Solidarity at the Sakharov Center with Khodorkovsky and all political prisoners in Russia

posted 30 Oct 2013, 13:08 by Rights in Russia   [ updated 30 Oct 2013, 13:17 ]
28 October 2013 

Vera Vasilyeva, October 28, 2013

October 25th 2013 marked 10 years since Mikhail Khodorkovsky, the former CEO of Yukos, was arrested at Tolmachevo airport in Novosibirsk. To mark this date, international Readings were held in the Andrei Sakharov Museum and Public Center in Moscow as a show of solidarity with Khodorkovsky, Platon Lebedev, and all other political prisoners in Russia. 

These Readings are part of a project sponsored by the Berlin International Literature Festival. Public figures, actors, journalists, and other people who are not indifferent came to the exhibition hall of the Sakharov Center where Mikhail Khodorkovsky’s letters to the writers Lyudmila Ulitskaya and Grigory Chkhartishvili, the prisoners of the ‘Bolotnaya case’, and the imprisoned members of the Pussy Riot punk group Nadezhda Tolokonnikova and Maria Alekhina were read. Some of the last words spoken by the former Yukos CEO in the Khamovnichesky Court and his articles written behind bars and published in The New Times, The New York Times, FT Magazine and other publications were also read.

The texts featured Khodorkovsky’s reflections about the fate of his generation, the question of
responsibility, the emergence of civil society in Russia, and his stories of prison life.

Some of the speakers added a few of their own words while reading Mikhail Khodorkovsky’s texts.

“I thought he would be released after one day, or maybe after two or three days. Then we counted the weeks, and then we started to count the number of months that he was in prison. Now we are counting the number of years. I don’t want to think about how we will start to count the number of decades, although, as you can see, a decade has already passed by. I can’t speak too long about this without crying. I can say only one thing and this is that he is truly one of the best...perhaps the best person of our times,” said Irina Yasina, leader of the Regional Journalism Club, sharing her memories and feelings with other attendees.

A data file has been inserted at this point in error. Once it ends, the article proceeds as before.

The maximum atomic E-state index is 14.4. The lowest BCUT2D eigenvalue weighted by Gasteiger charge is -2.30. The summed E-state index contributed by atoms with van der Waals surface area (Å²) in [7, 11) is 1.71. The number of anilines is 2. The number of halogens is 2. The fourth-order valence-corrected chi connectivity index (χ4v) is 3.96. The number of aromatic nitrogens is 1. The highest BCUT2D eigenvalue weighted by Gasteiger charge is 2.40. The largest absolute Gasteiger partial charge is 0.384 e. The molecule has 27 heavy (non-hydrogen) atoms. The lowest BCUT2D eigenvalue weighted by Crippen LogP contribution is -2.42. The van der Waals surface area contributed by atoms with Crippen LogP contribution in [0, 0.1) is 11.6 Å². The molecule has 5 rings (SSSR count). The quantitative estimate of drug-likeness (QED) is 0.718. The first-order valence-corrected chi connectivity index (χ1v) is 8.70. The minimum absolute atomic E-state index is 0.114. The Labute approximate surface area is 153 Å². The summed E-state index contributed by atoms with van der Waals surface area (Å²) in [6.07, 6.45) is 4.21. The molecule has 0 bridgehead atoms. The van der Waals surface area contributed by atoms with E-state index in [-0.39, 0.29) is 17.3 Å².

Former Yukos employee Vladimir Pereverzin, who spent seven years and two months in prison, also chose to read out part of Khodorkovsky’s last words in court:

“Those people who started this shameful case, Biryukov, Karimov and the others, at that time contemptuously called us ‘businessmen’ and considered us to be trash who were ready to do anything in order to defend our prosperity and avoid prison. Years have gone by and who has proven themselves to be trash now? Who for the sake of money and out of cowardice has lied, tortured and taken hostages in plain view of the authorities? This is what they called ‘a matter for government’! I am ashamed of my government.”

To which Vladimir Pereverzin added “These people, Biryukov and Karimov, received orders ‘For Merit to the Fatherland’—I am ashamed of such a fatherland.”

Writer Lev Rubinshtein, journalists Ekaterina Gordeyeva and Olga Pispanen, and actress Oksana Mysina were among the participants at the readings. Some of the speeches were made via video.

The event in the Sakharov Center lasted for about three hours.